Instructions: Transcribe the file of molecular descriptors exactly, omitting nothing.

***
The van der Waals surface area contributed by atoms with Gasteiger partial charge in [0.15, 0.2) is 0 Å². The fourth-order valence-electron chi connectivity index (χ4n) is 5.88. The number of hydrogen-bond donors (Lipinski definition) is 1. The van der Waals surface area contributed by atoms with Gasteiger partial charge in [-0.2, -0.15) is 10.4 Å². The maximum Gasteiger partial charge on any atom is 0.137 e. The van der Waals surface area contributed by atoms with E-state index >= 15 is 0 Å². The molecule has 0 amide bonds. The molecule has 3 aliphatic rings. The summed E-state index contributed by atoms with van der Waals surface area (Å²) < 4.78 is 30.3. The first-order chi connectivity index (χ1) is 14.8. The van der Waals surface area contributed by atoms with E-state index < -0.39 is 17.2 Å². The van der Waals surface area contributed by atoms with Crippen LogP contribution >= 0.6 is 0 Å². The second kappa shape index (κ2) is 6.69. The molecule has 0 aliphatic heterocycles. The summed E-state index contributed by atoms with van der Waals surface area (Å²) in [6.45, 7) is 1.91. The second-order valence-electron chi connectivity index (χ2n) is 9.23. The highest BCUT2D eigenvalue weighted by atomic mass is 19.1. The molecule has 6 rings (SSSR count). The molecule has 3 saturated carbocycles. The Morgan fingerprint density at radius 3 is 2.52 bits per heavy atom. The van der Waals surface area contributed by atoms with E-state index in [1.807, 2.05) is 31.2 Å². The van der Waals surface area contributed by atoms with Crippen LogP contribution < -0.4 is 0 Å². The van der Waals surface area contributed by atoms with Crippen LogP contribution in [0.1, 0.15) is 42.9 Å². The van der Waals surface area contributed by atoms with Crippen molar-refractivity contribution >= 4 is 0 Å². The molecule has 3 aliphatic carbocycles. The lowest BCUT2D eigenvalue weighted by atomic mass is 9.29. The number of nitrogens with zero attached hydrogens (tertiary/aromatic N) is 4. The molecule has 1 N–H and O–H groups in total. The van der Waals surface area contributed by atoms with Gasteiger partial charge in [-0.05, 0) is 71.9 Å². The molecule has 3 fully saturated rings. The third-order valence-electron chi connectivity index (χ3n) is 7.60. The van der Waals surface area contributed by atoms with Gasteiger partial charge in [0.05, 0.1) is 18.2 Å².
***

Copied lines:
The van der Waals surface area contributed by atoms with Gasteiger partial charge in [0.15, 0.2) is 0 Å². The fourth-order valence-electron chi connectivity index (χ4n) is 5.88. The number of hydrogen-bond donors (Lipinski definition) is 1. The van der Waals surface area contributed by atoms with Gasteiger partial charge in [-0.2, -0.15) is 10.4 Å². The maximum Gasteiger partial charge on any atom is 0.137 e. The van der Waals surface area contributed by atoms with E-state index >= 15 is 0 Å². The molecule has 0 amide bonds. The molecule has 3 aliphatic rings. The summed E-state index contributed by atoms with van der Waals surface area (Å²) < 4.78 is 30.3. The first-order chi connectivity index (χ1) is 14.8. The van der Waals surface area contributed by atoms with E-state index < -0.39 is 17.2 Å². The van der Waals surface area contributed by atoms with Crippen LogP contribution >= 0.6 is 0 Å². The second kappa shape index (κ2) is 6.69. The molecule has 0 aliphatic heterocycles. The summed E-state index contributed by atoms with van der Waals surface area (Å²) in [6.45, 7) is 1.91. The second-order valence-electron chi connectivity index (χ2n) is 9.23. The highest BCUT2D eigenvalue weighted by atomic mass is 19.1. The molecule has 6 rings (SSSR count). The molecule has 3 saturated carbocycles. The Morgan fingerprint density at radius 3 is 2.52 bits per heavy atom. The van der Waals surface area contributed by atoms with E-state index in [1.807, 2.05) is 31.2 Å². The van der Waals surface area contributed by atoms with Crippen LogP contribution < -0.4 is 0 Å². The van der Waals surface area contributed by atoms with Crippen LogP contribution in [0.1, 0.15) is 42.9 Å². The van der Waals surface area contributed by atoms with Crippen molar-refractivity contribution >= 4 is 0 Å². The molecule has 3 aliphatic carbocycles. The lowest BCUT2D eigenvalue weighted by atomic mass is 9.29. The number of nitrogens with zero attached hydrogens (tertiary/aromatic N) is 4. The molecule has 1 N–H and O–H groups in total. The van der Waals surface area contributed by atoms with Gasteiger partial charge in [-0.05, 0) is 71.9 Å². The molecule has 3 fully saturated rings. The third-order valence-electron chi connectivity index (χ3n) is 7.60. The van der Waals surface area contributed by atoms with Gasteiger partial charge in [0.05, 0.1) is 18.2 Å².